Visit VicEmergency for incidents and warnings.
Visit VicTraffic for road closure information.
Read the Premier's media release.
Latest advice – Saturday 11 January 2020
- No one should be travelling to the bushfire affected areas in East Gippsland, Upper Murray or the Alpine areas.
- Conditions can change quickly, so it’s important to follow the directions of emergency services at all times.
- Keep up to date on road closures at the VicTraffic website and app.
- Smoke from nearby fires has the potential to reduce visibility and poses a hazard, especially at night and in low-lying areas.
- Motorists should use their headlights on low-beam to make sure they can see and be seen, even during the day.
- Windows should be closed and air-conditioning set to recirculation to reduce the smell of smoke inside the car.
- Drivers should increase the space between themselves and the vehicle in front to allow safe braking distance.
- If visibility deteriorates and it becomes unsafe to continue driving, motorists should pull over. The use of hazard lights and parking off the roadway will help avoid collisions, which are common during bushfires.
- We’re working as part of a statewide response to protect the safety of Victorians during this unprecedented emergency – and the management of roads in fire affected areas is a vital part of that.
- We’re working closely with agencies like the CFA, DELWP and the Australian Defence Force to create multi-agency teams dedicated to quickly clearing fire affected roads to get them reopened as quickly as possible.
- As soon as the road has been deemed safe to enter by the Incident Control Centre (ICC) (who have assessed the fire-safety risk), the first job is to assess the roadside trees and vegetation to ascertain what may need to be removed, and if there is any risk posed to crews by falling trees and debris (this is led by DELWP).
- Once teams are allowed to enter the road, they carefully assess the road to make sure it’s free from fallen branches and other debris, and that there is no pavement or structural damage that might make it unsafe to use. In addition to clearing the roads of hazards, crews are also repairing and replacing signs and guideposts that are needed to ensure safe operation of the road, and to guide people safely given the limited visibility due to smoke in the area.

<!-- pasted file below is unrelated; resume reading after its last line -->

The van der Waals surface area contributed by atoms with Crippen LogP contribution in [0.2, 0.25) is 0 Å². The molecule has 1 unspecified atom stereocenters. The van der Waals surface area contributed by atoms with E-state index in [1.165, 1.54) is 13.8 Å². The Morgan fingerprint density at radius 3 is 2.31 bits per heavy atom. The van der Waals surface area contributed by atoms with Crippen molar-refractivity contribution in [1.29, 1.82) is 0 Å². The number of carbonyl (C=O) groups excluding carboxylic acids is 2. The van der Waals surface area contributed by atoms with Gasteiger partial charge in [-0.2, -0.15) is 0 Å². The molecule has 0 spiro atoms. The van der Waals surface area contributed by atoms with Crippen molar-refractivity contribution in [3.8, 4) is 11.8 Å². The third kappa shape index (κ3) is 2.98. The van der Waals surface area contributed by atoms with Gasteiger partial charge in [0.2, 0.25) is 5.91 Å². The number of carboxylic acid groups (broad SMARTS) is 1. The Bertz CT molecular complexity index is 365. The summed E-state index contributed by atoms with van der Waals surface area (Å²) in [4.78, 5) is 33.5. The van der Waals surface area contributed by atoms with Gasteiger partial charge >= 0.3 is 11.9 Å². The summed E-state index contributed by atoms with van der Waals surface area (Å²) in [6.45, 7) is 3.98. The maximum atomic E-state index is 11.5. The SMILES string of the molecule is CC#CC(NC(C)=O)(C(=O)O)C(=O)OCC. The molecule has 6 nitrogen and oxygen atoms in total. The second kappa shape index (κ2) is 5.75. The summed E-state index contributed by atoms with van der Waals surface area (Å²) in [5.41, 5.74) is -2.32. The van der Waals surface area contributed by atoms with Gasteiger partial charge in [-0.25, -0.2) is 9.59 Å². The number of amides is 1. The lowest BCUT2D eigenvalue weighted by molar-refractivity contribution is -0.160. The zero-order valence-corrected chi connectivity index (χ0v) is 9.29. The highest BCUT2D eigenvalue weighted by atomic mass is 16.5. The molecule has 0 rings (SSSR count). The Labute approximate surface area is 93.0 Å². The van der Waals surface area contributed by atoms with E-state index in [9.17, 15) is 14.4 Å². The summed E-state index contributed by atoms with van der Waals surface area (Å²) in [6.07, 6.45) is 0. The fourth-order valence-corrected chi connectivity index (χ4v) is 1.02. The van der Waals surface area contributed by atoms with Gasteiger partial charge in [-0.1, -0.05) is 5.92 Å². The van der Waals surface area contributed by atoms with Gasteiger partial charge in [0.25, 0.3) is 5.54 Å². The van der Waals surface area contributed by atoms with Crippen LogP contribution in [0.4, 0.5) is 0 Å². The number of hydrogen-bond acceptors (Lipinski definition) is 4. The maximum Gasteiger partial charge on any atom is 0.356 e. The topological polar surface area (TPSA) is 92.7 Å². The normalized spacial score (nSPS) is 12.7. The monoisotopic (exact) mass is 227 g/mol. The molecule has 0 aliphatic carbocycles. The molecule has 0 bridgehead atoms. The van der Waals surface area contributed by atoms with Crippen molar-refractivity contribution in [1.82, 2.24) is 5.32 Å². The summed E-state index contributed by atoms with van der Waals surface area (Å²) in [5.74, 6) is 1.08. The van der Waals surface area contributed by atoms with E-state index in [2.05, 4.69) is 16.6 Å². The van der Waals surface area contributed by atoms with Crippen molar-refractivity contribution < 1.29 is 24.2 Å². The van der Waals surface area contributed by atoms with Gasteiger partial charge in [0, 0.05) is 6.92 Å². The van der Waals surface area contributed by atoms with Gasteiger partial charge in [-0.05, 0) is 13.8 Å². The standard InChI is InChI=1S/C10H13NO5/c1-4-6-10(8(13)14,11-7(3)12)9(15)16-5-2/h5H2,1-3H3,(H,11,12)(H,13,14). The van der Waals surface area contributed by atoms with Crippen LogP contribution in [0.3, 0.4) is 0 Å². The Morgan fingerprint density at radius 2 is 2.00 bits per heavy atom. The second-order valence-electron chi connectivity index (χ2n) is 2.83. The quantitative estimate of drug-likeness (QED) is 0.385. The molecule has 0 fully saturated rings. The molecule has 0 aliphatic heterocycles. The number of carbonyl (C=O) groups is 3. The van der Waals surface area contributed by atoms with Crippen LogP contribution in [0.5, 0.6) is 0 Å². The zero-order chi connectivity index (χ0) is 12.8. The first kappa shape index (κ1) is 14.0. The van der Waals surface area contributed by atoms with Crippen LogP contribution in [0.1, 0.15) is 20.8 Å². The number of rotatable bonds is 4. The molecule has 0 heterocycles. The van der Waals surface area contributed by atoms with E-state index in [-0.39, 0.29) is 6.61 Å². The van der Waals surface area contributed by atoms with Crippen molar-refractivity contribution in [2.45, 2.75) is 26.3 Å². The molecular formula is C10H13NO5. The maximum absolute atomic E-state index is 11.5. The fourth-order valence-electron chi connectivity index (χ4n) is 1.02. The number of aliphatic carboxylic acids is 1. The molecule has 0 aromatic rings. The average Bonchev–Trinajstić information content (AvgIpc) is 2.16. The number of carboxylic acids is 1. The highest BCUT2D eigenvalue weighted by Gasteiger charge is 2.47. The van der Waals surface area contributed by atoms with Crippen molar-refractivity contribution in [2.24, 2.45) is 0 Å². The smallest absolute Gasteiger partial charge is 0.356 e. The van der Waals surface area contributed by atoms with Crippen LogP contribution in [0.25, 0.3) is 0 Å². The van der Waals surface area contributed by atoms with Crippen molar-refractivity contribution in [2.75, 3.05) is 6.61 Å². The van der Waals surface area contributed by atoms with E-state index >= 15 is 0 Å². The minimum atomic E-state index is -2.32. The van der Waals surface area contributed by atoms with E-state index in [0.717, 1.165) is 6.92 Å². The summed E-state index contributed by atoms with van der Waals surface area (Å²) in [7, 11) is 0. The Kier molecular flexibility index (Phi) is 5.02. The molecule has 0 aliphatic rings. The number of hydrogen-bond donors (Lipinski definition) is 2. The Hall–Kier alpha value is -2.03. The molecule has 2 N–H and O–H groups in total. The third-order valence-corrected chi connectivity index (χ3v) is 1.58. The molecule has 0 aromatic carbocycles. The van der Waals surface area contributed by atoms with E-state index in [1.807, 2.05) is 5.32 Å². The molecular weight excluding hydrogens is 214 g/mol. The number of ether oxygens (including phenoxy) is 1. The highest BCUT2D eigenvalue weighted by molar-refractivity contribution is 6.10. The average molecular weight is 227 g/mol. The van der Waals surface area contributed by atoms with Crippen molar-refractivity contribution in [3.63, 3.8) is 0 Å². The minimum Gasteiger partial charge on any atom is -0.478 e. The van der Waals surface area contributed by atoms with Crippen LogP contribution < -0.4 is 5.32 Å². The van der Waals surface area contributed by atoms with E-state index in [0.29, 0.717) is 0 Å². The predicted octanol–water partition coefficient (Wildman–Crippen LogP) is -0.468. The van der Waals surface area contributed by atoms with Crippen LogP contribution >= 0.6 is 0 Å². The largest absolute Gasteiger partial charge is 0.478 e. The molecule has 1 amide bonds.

- Fires can impact road surfaces, major structures like bridges and safety barriers and smaller structures like culverts, signs, guide posts and drainage. It can also impact retaining wall structures and in steep terrain potentially cause landslips where trees are fallen or burnt and have reduced stability.
- In some cases, extreme heat and fire can cause the road surface to become brittle and crack or become slippery which is unsafe for drivers.
- There is no set timeframe for when each road will be reopened – each road will be assessed on a case by case basis and will only be reopened under the direction of the ICC and when it is safe to do so.
- Providing road access to properties and communities is a priority and that is why we will open roads as soon as possible. This may mean implementing temporary safety measures such as slower speeds.
- If the road to your property is closed, it is because it hasn’t yet been declared safe. We recommend you visit your local relief centre until the road reopens.
- Our agencies are working tirelessly to protect the safety of Victorians – and the management of roads in fire affected areas is a vital part of that.
- Once allowed to enter, teams move quickly to inspect and clear fire affected roads to get them reopened as soon as possible.
- Fires can cause significant damage to roads and hazards such as unstable trees and debris need to be removed.